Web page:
NURTURE WITH NATURE: Pictured at the opening last week of a rainforest at BCS Maranoa Centre at Alstonville are (back, from left) BCS general manager residential Paul English, BCS Maranoa business manager Greg Price, Aged Care Standards Accreditation Agency chief financial officer Rex Shaw and (front) residents Bill Abbott and Marian Ward who instigated the planting of the rainforest.
NURTURE WITH NATURE: Pictured at the opening last week of a rainforest at BCS Maranoa Centre at Alstonville are (back, from left) BCS general manager residential Paul English, BCS Maranoa business manager Greg Price, Aged Care Standards Accreditation Agency chief financial officer Rex Shaw and (front) residents Bill Abbott and Marian Ward who instigated the planting of the rainforest. Doug Eaton

A little scrub is a big winner

BILL Abbott has a lot of good memories of a parcel of land that he can not only relive, but taste.

Bill, 71, is a resident of BCS Maranoa Centre aged-care facility at Alstonville where a newly planted rainforest was last Thursday officially opened.

And the Aged Care Standards Accreditation Agency also took the opportunity to present a Better Practice Award for the project - one of only 38 awarded nationally from 153 applications.

This is the second year the Alstonville aged-care facility has won a Better Practice Award - last year's was awarded for Maranoa's Interactive Life Stories project.

Bill grew up in Alstonville and remembers riding horses on the land where Maranoa is located and eating figs from what the locals then called Albert's Strong Scrub, which is known as the Big Scrub rainforest which once covered large areas of the North Coast.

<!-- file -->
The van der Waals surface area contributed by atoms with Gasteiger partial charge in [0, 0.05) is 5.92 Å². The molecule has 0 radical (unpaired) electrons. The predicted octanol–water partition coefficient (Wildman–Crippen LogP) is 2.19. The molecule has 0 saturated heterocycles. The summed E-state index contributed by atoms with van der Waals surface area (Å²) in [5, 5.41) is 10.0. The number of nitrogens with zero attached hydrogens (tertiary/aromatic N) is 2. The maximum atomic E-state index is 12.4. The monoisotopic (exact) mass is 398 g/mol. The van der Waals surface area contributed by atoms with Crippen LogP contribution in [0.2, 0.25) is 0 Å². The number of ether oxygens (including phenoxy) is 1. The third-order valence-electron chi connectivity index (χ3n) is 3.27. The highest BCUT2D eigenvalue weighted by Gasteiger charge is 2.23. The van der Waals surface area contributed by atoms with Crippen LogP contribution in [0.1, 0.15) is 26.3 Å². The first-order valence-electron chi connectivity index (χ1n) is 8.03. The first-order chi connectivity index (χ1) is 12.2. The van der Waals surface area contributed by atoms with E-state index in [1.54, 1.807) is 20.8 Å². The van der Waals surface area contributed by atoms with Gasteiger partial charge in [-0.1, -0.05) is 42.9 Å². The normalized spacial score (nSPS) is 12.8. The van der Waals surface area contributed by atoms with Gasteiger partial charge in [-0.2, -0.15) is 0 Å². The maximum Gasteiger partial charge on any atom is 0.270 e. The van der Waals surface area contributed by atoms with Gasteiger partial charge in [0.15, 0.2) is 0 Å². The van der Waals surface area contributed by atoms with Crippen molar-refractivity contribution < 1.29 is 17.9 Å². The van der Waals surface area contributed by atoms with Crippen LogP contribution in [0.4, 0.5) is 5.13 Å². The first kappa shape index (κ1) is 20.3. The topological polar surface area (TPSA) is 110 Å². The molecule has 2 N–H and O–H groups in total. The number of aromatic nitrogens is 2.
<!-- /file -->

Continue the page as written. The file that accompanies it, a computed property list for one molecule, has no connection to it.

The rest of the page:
And Bill said the figs in the newly planted rainforest taste just as good as those from his childhood.

Another resident, Marian Ward, was the driving force behind the creation of the rainforest.

While the 68-year-old has multiple sclerosis, it hasn't stopped her passion for conservation, which was born when she read the Snugglepot and Cuddlepie stories in her youth. She said the area gave residents a quiet place to sit, but in her eyes, it's not quite finished - she is just waiting for wildlife to take up permanent residence.

There already are lots of birds and water dragons, and nesting boxes have been placed to attract other animals.

The project to plant t rainforest trees in the 0.2ha area of land began early last year, and was titled Nurture with Nature.

The stand of trees and shrubs was called the Maranoa Little Scrub.

The project was supported by Landcare, Novaskill and WIRES.



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